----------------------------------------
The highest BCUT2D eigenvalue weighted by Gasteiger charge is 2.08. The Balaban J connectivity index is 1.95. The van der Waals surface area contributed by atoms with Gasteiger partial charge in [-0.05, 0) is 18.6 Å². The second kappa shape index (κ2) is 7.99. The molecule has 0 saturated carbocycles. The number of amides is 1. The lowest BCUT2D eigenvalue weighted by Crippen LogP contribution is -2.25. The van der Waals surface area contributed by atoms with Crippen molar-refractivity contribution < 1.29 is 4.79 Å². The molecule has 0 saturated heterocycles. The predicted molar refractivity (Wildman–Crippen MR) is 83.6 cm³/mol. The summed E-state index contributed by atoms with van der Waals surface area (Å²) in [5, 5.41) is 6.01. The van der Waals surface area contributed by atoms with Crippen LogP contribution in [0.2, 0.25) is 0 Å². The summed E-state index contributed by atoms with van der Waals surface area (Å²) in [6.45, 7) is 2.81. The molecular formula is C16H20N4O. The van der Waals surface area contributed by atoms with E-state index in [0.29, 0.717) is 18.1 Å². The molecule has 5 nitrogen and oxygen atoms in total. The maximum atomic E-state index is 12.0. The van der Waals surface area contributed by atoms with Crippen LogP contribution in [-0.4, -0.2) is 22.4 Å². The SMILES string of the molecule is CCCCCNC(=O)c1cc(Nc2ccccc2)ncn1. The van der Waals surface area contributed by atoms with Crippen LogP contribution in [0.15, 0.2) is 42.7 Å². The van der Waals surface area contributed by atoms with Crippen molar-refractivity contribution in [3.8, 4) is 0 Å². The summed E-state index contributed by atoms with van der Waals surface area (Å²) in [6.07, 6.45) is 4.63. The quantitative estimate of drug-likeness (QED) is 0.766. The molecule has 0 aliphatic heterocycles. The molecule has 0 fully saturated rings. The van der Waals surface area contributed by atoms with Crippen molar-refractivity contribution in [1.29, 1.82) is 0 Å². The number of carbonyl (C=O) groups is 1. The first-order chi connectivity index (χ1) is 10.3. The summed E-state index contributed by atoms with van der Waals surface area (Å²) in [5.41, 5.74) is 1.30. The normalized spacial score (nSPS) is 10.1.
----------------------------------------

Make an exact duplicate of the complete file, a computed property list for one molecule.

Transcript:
The highest BCUT2D eigenvalue weighted by Gasteiger charge is 2.08. The Balaban J connectivity index is 1.95. The van der Waals surface area contributed by atoms with Gasteiger partial charge in [-0.05, 0) is 18.6 Å². The second kappa shape index (κ2) is 7.99. The molecule has 0 saturated carbocycles. The number of amides is 1. The lowest BCUT2D eigenvalue weighted by Crippen LogP contribution is -2.25. The van der Waals surface area contributed by atoms with Crippen molar-refractivity contribution < 1.29 is 4.79 Å². The molecule has 0 saturated heterocycles. The predicted molar refractivity (Wildman–Crippen MR) is 83.6 cm³/mol. The summed E-state index contributed by atoms with van der Waals surface area (Å²) in [5, 5.41) is 6.01. The van der Waals surface area contributed by atoms with Crippen LogP contribution in [0.2, 0.25) is 0 Å². The summed E-state index contributed by atoms with van der Waals surface area (Å²) in [6.45, 7) is 2.81. The molecular formula is C16H20N4O. The van der Waals surface area contributed by atoms with E-state index in [0.29, 0.717) is 18.1 Å². The molecule has 5 nitrogen and oxygen atoms in total. The maximum atomic E-state index is 12.0. The van der Waals surface area contributed by atoms with Crippen LogP contribution in [-0.4, -0.2) is 22.4 Å². The SMILES string of the molecule is CCCCCNC(=O)c1cc(Nc2ccccc2)ncn1. The van der Waals surface area contributed by atoms with Crippen LogP contribution in [0.15, 0.2) is 42.7 Å². The van der Waals surface area contributed by atoms with Crippen molar-refractivity contribution in [3.8, 4) is 0 Å². The summed E-state index contributed by atoms with van der Waals surface area (Å²) in [6.07, 6.45) is 4.63. The quantitative estimate of drug-likeness (QED) is 0.766. The molecule has 0 aliphatic heterocycles. The molecule has 0 fully saturated rings. The van der Waals surface area contributed by atoms with Crippen molar-refractivity contribution in [1.29, 1.82) is 0 Å². The number of carbonyl (C=O) groups is 1. The first-order chi connectivity index (χ1) is 10.3. The summed E-state index contributed by atoms with van der Waals surface area (Å²) in [5.41, 5.74) is 1.30. The normalized spacial score (nSPS) is 10.1.